Taiwan defense ministry says full Chinese invasion would be very difficult
Taiwan’s Defense Ministry said on Monday that a full Chinese invasion would be difficult for the country to achieve, citing the military challenges and geographical obstacles that would stand in the way.
The ministry said in a threat assessment report obtained by Reuters that China would need to use “non-standard” roll-on, roll-off ships in order to invade the island nation, while forces would also need access to port facilities and airports.
“However, the nation’s military strongly defends ports and airports, and they will not be easy to occupy in a short time. Landing operations will face extremely high risks,” said the ministry.
If Chinese forces were able to get into Taiwan, they would need to be resupplied, with things like weapons, food and medicine having to be moved across the Taiwan Strait, which is more than 100 miles wide.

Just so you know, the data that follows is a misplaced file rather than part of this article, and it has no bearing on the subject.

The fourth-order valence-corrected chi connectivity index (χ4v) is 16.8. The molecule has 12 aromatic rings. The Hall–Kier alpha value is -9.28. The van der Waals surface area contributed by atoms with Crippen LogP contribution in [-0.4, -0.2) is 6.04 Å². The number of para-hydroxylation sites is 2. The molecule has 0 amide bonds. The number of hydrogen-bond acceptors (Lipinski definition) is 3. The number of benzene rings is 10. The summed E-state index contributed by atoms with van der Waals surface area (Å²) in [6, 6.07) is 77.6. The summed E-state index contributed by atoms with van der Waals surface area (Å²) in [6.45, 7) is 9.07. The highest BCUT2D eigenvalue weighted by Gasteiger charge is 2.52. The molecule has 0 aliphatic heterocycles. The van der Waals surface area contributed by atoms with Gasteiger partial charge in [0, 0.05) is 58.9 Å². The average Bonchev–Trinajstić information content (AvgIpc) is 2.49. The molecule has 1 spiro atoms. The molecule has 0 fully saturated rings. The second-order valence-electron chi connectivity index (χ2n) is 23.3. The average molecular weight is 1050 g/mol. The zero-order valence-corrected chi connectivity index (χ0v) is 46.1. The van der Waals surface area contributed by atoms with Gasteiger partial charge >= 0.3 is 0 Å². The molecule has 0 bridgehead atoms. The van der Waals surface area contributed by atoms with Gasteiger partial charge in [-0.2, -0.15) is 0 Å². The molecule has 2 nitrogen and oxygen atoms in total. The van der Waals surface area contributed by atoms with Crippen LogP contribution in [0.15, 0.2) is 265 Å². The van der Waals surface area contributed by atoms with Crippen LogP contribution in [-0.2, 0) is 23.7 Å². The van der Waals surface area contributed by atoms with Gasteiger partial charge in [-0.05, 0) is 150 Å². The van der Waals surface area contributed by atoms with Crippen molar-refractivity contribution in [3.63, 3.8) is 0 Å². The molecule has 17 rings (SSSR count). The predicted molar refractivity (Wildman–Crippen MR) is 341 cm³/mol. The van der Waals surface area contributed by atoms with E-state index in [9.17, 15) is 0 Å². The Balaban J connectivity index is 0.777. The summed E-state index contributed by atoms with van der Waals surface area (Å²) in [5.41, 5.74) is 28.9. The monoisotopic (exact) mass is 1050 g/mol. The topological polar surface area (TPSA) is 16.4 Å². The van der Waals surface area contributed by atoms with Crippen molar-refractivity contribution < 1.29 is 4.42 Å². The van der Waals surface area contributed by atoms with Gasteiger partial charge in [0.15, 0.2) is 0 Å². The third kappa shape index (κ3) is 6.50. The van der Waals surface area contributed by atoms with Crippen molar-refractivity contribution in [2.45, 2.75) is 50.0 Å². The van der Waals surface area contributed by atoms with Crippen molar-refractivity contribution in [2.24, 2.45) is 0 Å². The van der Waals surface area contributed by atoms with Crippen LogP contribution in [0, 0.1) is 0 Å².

“The nation’s military has the advantage of the Taiwan Strait being a natural moat and can use joint intercept operations, cutting off the Communist military’s supplies, severely reducing the combat effectiveness and endurance of the landing forces,” the ministry added.
“U.S. and Japanese military bases are close to Taiwan, and any Chinese Communist attack would necessarily be closely monitored, plus it would need to reserve forces to prevent foreign military intervention,” said the ministry.
Earlier this month, a U.S. defense official said there was an “urgent” need to enhance defenses in Taiwan as the threat of China annexing the country was “real and dangerous.”
“Bolstering Taiwan’s defenses is an urgent task,” said Ely Ratner, the assistant secretary of Defense for Indo-Pacific security affairs. “We are modernizing our capabilities, updating U.S. force posture and developing new operational concepts.”
Last month, the White House was forced to walk back comments Biden made during a CNN town hall about defending Taiwan should China invade the island.
“Yes. We have a commitment,” Biden said when asked if the U.S. would defend Taiwan should China attack, apparently breaking from the U.S. policy of “strategic ambiguity” around Taiwan-China relations.
“There has been no shift,” White House press secretary Jen Psaki said the next day. “The president was not announcing any change in our policy, nor has he made a decision to change our policy.”
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